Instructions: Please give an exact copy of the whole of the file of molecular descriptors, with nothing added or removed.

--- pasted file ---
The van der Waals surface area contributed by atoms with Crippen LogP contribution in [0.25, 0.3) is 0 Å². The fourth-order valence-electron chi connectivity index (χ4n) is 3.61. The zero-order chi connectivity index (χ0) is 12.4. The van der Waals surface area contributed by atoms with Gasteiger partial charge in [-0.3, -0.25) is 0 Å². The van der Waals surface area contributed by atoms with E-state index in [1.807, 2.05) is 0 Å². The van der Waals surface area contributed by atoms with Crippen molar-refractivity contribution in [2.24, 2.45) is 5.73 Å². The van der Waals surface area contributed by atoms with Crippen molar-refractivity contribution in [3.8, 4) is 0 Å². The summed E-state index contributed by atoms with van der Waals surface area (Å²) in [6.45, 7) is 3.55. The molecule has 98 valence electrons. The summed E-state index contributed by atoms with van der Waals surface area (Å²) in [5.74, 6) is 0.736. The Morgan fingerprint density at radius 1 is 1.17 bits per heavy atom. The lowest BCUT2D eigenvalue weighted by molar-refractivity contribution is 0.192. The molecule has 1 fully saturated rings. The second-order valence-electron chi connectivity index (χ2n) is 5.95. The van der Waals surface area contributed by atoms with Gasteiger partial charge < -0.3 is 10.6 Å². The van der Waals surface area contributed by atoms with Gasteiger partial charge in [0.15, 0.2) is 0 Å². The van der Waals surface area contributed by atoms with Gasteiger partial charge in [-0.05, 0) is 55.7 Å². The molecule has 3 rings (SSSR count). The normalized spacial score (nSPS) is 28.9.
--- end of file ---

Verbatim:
The van der Waals surface area contributed by atoms with Crippen LogP contribution in [0.25, 0.3) is 0 Å². The fourth-order valence-electron chi connectivity index (χ4n) is 3.61. The zero-order chi connectivity index (χ0) is 12.4. The van der Waals surface area contributed by atoms with Gasteiger partial charge in [-0.3, -0.25) is 0 Å². The van der Waals surface area contributed by atoms with E-state index in [1.807, 2.05) is 0 Å². The van der Waals surface area contributed by atoms with Crippen molar-refractivity contribution in [2.24, 2.45) is 5.73 Å². The van der Waals surface area contributed by atoms with Crippen molar-refractivity contribution in [3.8, 4) is 0 Å². The summed E-state index contributed by atoms with van der Waals surface area (Å²) in [6.45, 7) is 3.55. The molecule has 98 valence electrons. The summed E-state index contributed by atoms with van der Waals surface area (Å²) in [5.74, 6) is 0.736. The Morgan fingerprint density at radius 1 is 1.17 bits per heavy atom. The lowest BCUT2D eigenvalue weighted by molar-refractivity contribution is 0.192. The molecule has 1 fully saturated rings. The second-order valence-electron chi connectivity index (χ2n) is 5.95. The van der Waals surface area contributed by atoms with Gasteiger partial charge < -0.3 is 10.6 Å². The van der Waals surface area contributed by atoms with Gasteiger partial charge in [0.15, 0.2) is 0 Å². The van der Waals surface area contributed by atoms with Gasteiger partial charge in [-0.05, 0) is 55.7 Å². The molecule has 3 rings (SSSR count). The normalized spacial score (nSPS) is 28.9.